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New Quay RNLI lifeboat crew trains with lifeguards

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NEW QUAY lifeboat station hosted a special training evening with the lifeboat crew and Ceredigion’s RNLI lifeguards last week.

Pete Yates, one of New Quay RNLI’s inshore lifeboat helms, worked closely with Ceredigion lifeguard supervisor, Tirion Dowsett, to plan scenarios for the teams to practice working together in casualty care situations.

A large scale scenario included four casualties to be dealt with by the inshore lifeboat crew and two lifeguard teams on a nearby beach, whilst a third lifeguard team and lifeboat crew members dealt with a separate scenario at the lifeboat station.

Pete said: “It was a great evening of training. We had 9 lifeguards and 13 lifeboat crew in attendance.

“The main scenario included casualties suffering from hypothermia and propeller injuries. A second scenario involved a mechanic suffering head injuries in the forepeak of the all-weather lifeboat and requiring extraction on a stretcher.

“On completion of these scenarios we all gathered back at the station where one of our senior crew members sprung a great act at being a diabetic having a hypo, and being suitably angry and aggressive.”

Roger Couch, New Quay RNLI’s Lifeboat Operations Manager, added: “It was great for our lifeboat crew members to work with the lifeguards as it builds a deeper understanding of each other’s roles and encourages teamwork between us. This is of great benefit when dealing with real life casualty care situations.”

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Coastguard rescues dog stuck on cliffs

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LAST TUESDAY (Aug 27), New Quay RNLI’s inshore D-class lifeboat, Audrey LJ, was tasked by Milford Haven Coastguard to assist the Coastguard with a dog stuck on the cliffs near New Quay.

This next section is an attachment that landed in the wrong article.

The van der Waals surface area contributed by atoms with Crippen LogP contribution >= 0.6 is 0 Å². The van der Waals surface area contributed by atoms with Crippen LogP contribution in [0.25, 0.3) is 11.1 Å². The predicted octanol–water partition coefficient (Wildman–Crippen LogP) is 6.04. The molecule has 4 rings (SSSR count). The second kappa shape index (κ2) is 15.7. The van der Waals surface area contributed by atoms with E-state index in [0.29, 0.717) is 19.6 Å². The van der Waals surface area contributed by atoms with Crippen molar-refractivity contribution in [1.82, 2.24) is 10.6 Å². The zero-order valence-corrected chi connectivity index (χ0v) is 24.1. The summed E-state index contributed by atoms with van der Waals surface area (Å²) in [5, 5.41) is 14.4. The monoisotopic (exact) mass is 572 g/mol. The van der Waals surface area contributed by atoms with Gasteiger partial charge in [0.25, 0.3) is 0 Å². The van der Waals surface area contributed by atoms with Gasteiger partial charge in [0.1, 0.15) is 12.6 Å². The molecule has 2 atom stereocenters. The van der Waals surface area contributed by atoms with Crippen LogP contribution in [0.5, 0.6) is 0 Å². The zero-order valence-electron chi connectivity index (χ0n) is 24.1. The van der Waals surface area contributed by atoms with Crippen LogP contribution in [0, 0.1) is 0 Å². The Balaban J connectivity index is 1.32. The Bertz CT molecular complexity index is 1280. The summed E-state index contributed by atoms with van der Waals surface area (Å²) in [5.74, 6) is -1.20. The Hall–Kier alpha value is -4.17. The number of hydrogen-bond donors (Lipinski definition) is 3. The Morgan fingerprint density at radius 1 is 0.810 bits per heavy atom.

The volunteer crew launched the inshore lifeboat at 1.50pm with four crew members on board and made their way south down the coast.

Brett Stones, New Quay RNLI’s helm said: “We located the dog on the cliffs by Castell Bach, near Cwmtydu. We stood by while the Coastguard team caught the animal. The dog was unharmed and safe with the Coastguard so we were stood down.

“However, while returning to station we were then tasked to a small vessel with engine failure. We towed the stricken boat with three people on board back to New Quay. We rehoused the inshore lifeboat and it was ready for service by 2.40pm.”

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New maintenance Lorries cut carbon emissions

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The Ground Maintenance Team has purchased three new lorries to support ground maintenance services in Ceredigion.

The new lorries will move Ceredigion County Council’s Ground Maintenance Service’s equipment to and from the grounds that they look after. The lorries will also take cut grass away for composting. This provides the most efficient way of maintaining the areas that the team is responsible for.

Councillor Dafydd Edwards is the Cabinet member responsible for Highways and Environmental Services together with Housing. He said: “The new vehicles replace ones which had provided excellent service for almost 20 years. They are fitted with Euro 6 engines which are considerably more efficient and better for the environment.”

The Grounds Maintenance Team is also incrementally introducing electric-powered mowers, blowers, hedge cutters and strimmers into its fleet. This equipment is better for the environment, is easier to use and causes less noise and vibration.

The new lorries support Ceredigion County Council’s commitment to be a net-zero carbon council by 2030.